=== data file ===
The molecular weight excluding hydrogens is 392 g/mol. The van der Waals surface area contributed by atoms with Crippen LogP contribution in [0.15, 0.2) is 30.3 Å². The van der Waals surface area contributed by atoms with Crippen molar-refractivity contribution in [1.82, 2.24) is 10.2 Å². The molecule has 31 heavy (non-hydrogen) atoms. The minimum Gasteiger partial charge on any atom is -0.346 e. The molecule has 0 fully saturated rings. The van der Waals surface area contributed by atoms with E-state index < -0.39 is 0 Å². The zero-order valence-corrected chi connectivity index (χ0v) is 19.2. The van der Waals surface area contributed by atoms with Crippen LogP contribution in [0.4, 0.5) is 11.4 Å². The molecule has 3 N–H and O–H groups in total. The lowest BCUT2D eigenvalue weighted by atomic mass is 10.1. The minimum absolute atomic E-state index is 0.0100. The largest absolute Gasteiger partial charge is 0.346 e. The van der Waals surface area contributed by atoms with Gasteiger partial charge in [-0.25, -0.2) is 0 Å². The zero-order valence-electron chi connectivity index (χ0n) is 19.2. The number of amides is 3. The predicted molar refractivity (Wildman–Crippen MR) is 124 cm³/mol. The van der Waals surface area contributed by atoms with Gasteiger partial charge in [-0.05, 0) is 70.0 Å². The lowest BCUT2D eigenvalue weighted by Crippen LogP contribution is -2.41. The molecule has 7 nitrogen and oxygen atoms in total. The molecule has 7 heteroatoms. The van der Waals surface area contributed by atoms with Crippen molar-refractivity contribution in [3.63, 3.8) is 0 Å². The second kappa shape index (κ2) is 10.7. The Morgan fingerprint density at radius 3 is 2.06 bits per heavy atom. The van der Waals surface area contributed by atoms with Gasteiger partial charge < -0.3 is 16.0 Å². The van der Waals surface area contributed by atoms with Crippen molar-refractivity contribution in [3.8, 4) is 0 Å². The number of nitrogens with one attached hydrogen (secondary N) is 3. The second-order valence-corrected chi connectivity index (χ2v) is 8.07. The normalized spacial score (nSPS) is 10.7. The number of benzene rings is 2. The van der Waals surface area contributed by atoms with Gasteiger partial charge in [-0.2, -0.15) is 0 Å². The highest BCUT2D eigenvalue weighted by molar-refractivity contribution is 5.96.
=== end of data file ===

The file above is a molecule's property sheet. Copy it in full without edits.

The molecular weight excluding hydrogens is 392 g/mol. The van der Waals surface area contributed by atoms with Crippen LogP contribution in [0.15, 0.2) is 30.3 Å². The van der Waals surface area contributed by atoms with Crippen molar-refractivity contribution in [1.82, 2.24) is 10.2 Å². The molecule has 31 heavy (non-hydrogen) atoms. The minimum Gasteiger partial charge on any atom is -0.346 e. The molecule has 0 fully saturated rings. The van der Waals surface area contributed by atoms with E-state index < -0.39 is 0 Å². The zero-order valence-corrected chi connectivity index (χ0v) is 19.2. The van der Waals surface area contributed by atoms with Crippen LogP contribution in [0.4, 0.5) is 11.4 Å². The molecule has 3 N–H and O–H groups in total. The lowest BCUT2D eigenvalue weighted by atomic mass is 10.1. The minimum absolute atomic E-state index is 0.0100. The largest absolute Gasteiger partial charge is 0.346 e. The van der Waals surface area contributed by atoms with Gasteiger partial charge in [-0.25, -0.2) is 0 Å². The zero-order valence-electron chi connectivity index (χ0n) is 19.2. The number of amides is 3. The predicted molar refractivity (Wildman–Crippen MR) is 124 cm³/mol. The van der Waals surface area contributed by atoms with Gasteiger partial charge in [-0.05, 0) is 70.0 Å². The lowest BCUT2D eigenvalue weighted by Crippen LogP contribution is -2.41. The molecule has 7 nitrogen and oxygen atoms in total. The molecule has 7 heteroatoms. The van der Waals surface area contributed by atoms with Crippen molar-refractivity contribution in [3.63, 3.8) is 0 Å². The second kappa shape index (κ2) is 10.7. The Morgan fingerprint density at radius 3 is 2.06 bits per heavy atom. The van der Waals surface area contributed by atoms with Gasteiger partial charge < -0.3 is 16.0 Å². The van der Waals surface area contributed by atoms with Crippen molar-refractivity contribution in [3.8, 4) is 0 Å². The number of nitrogens with one attached hydrogen (secondary N) is 3. The second-order valence-corrected chi connectivity index (χ2v) is 8.07. The normalized spacial score (nSPS) is 10.7. The number of benzene rings is 2. The van der Waals surface area contributed by atoms with Gasteiger partial charge in [-0.2, -0.15) is 0 Å². The highest BCUT2D eigenvalue weighted by molar-refractivity contribution is 5.96.